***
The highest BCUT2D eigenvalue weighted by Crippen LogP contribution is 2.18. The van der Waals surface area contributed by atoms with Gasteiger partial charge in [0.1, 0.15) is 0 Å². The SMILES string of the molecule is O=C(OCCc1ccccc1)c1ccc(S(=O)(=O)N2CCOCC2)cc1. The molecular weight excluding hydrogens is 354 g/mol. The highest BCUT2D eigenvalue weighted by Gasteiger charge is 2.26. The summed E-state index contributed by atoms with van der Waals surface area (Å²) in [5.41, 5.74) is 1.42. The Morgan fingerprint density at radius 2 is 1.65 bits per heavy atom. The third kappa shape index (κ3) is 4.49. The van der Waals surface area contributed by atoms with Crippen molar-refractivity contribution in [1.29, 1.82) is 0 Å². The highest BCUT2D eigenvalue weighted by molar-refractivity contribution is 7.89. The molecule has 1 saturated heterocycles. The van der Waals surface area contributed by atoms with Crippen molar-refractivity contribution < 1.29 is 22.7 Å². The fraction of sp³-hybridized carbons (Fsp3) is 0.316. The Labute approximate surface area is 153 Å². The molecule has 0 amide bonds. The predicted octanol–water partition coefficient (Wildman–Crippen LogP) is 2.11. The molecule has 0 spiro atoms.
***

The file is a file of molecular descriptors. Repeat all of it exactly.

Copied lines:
The highest BCUT2D eigenvalue weighted by Crippen LogP contribution is 2.18. The van der Waals surface area contributed by atoms with Gasteiger partial charge in [0.1, 0.15) is 0 Å². The SMILES string of the molecule is O=C(OCCc1ccccc1)c1ccc(S(=O)(=O)N2CCOCC2)cc1. The molecular weight excluding hydrogens is 354 g/mol. The highest BCUT2D eigenvalue weighted by Gasteiger charge is 2.26. The summed E-state index contributed by atoms with van der Waals surface area (Å²) in [5.41, 5.74) is 1.42. The Morgan fingerprint density at radius 2 is 1.65 bits per heavy atom. The third kappa shape index (κ3) is 4.49. The van der Waals surface area contributed by atoms with Crippen molar-refractivity contribution in [1.29, 1.82) is 0 Å². The highest BCUT2D eigenvalue weighted by molar-refractivity contribution is 7.89. The molecule has 1 saturated heterocycles. The van der Waals surface area contributed by atoms with Crippen molar-refractivity contribution < 1.29 is 22.7 Å². The fraction of sp³-hybridized carbons (Fsp3) is 0.316. The Labute approximate surface area is 153 Å². The molecule has 0 amide bonds. The predicted octanol–water partition coefficient (Wildman–Crippen LogP) is 2.11. The molecule has 0 spiro atoms.